Bizarre Lunar Orbits
Near the end of the mission of Apollo 16, on April 24, 1972, just before returning back home to Earth, the three astronauts released one last scientific experiment: a small "subsatellite" called PFS-2 to orbit the Moon about every 2 hours.
The intention? Joining an earlier subsatellite PFS-1, released by Apollo 15 astronauts eight months earlier, PFS-2 was to measure charged particles and magnetic fields all around the Moon as the Moon orbited Earth. The low orbits of both subsatellites were to be similar ellipses, ranging from 55 to 76 miles (89 to 122 km) above the lunar surface.
Instead, something bizarre happened.
The orbit of PFS-2 rapidly changed shape and distance from the Moon. In 2-1/2 weeks the satellite was swooping to within a hair-raising 6 miles (10 km) of the lunar surface at closest approach. As the orbit kept changing, PFS-2 backed off again, until it seemed to be a safe 30 miles away. But not for long: inexorably, the subsatellite's orbit carried it back toward the Moon. And on May 29, 1972—only 35 days and 425 orbits after its release—PFS-2 crashed.
What happened? The Moon itself plunged the subsatellite to its death. That's the conclusion of Alex S. Konopliv, planetary scientist at NASA's Jet Propulsion Laboratory in Pasadena. He and several colleagues have been analyzing the orbits of various Moon-orbiting satellites since PFS-2, notably the 1998–99 mission of Lunar Prospector.
"If the Moon were a uniform sphere, you could have an orbit that was perfect ellipse or circle," Konopliv explained. "The Moon has no atmosphere to cause drag or heating on a spacecraft, so you can go really low: Lunar Prospector spent six months orbiting only 20 miles (30 km) above the surface."
So why did PFS-2, which was inserted into an elliptical orbit that originally carried it from 52 miles (97 km) to 66 miles (120 km), end up as a kamikaze blast of broken aluminum struts and solar panels?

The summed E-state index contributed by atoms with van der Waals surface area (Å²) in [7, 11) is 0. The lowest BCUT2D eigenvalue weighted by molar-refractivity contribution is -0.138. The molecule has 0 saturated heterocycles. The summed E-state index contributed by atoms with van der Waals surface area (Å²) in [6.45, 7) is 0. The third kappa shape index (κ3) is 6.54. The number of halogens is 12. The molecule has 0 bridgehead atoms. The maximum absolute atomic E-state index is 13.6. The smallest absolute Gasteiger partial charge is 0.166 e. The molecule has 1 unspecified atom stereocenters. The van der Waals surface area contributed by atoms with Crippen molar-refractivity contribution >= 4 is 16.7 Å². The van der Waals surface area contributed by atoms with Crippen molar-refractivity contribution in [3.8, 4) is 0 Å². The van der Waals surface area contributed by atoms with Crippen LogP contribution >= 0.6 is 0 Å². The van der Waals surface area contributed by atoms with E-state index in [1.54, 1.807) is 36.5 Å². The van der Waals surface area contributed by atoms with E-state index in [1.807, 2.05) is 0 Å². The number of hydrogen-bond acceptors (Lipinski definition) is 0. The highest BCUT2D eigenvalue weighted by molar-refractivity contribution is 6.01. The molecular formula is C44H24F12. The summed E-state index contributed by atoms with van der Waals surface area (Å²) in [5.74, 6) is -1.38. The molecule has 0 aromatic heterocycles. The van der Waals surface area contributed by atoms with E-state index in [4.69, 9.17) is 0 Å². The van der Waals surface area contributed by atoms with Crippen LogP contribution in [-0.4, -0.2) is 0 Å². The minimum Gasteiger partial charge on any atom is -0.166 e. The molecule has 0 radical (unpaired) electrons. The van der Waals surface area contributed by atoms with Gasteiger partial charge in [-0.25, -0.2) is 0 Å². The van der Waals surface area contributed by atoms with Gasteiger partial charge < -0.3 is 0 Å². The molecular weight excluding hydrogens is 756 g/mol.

"The Moon is extraordinarily lumpy, gravitationally speaking," Konopliv continues. "I don't mean mountains or physical topography. I mean in mass. What appear to be flat seas of lunar lava have huge positive gravitational anomalies—that is, their mass and thus their gravitational fields are significantly stronger than the rest of the lunar crust." Known as mass concentrations or "mascons," there are five big ones on the front side of the Moon facing Earth, all in lunar maria (Latin for "seas") and visible in binoculars from Earth.
The mascons' gravitational anomaly is so great—half a percent—that it actually would be measurable to astronauts on the lunar surface. "If you were standing at the edge of one of the maria, a plumb bob would hang about a third of a degree off vertical, pointing toward the mascon," Konopliv says. Moreover, an astronaut in full spacesuit and life-support gear whose lunar weight was exactly 50 pounds at the edge of the mascon would weigh 50 pounds and 4 ounces when standing in the mascon's center.
"Lunar mascons make most low lunar orbits unstable," says Konopliv. As a satellite passes 50 or 60 miles overhead, the mascons pull it forward, back, left, right, or down, the exact direction and magnitude of the tugging depends on the satellite's trajectory. Absent any periodic boosts from onboard rockets to correct the orbit, most satellites released into low lunar orbits (under about 60 miles or 100 km) will eventually crash into the Moon. PFS-2 released by Apollo 16 was simply a dramatic worst-case example. But even its longer-lived predecessor PFS-1 (released by Apollo 15) literally bit the dust in January 1973 after less than a year and a half.
So what does this mean for eventual lunar exploration?
Be careful of the orbit chosen for a low-orbiting lunar satellite. "What counts is an orbit's inclination," that is, the tilt of its plane to the Moon's equatorial plane. "There are actually a number of 'frozen orbits' where a spacecraft can stay in a low lunar orbit indefinitely. They occur at four inclinations: 27º, 50º, 76º, and 86º"—the last one being nearly over the lunar poles. The orbit of the relatively long-lived Apollo 15 subsatellite PFS-1 had an inclination of 28º, which turned out to be close to the inclination of one of the frozen orbits—but poor PFS-2 was cursed with an inclination of only 11º.
Alternatively, if there are mission reasons for choosing a non-frozen orbital inclination, plan to do frequent course corrections. Lunar Prospector had to do a maneuver every two months to keep itself in its initial circular orbit of 60 miles (100 km)—and more often than once a month when it was orbiting at only 20 miles (30 km) altitude. When its fuel tank was nearly empty, the scientists knew its end was near, so they deliberately crashed it on July 30, 1999, near the Moon's south pole to observe its plume of lunar dust. After a year and a half, the Moon had claimed the spacecraft for its own.
Bottom line, says Konopliv: "Carry plenty of fuel."
Source: Science@NASA, by Trudy E. Bell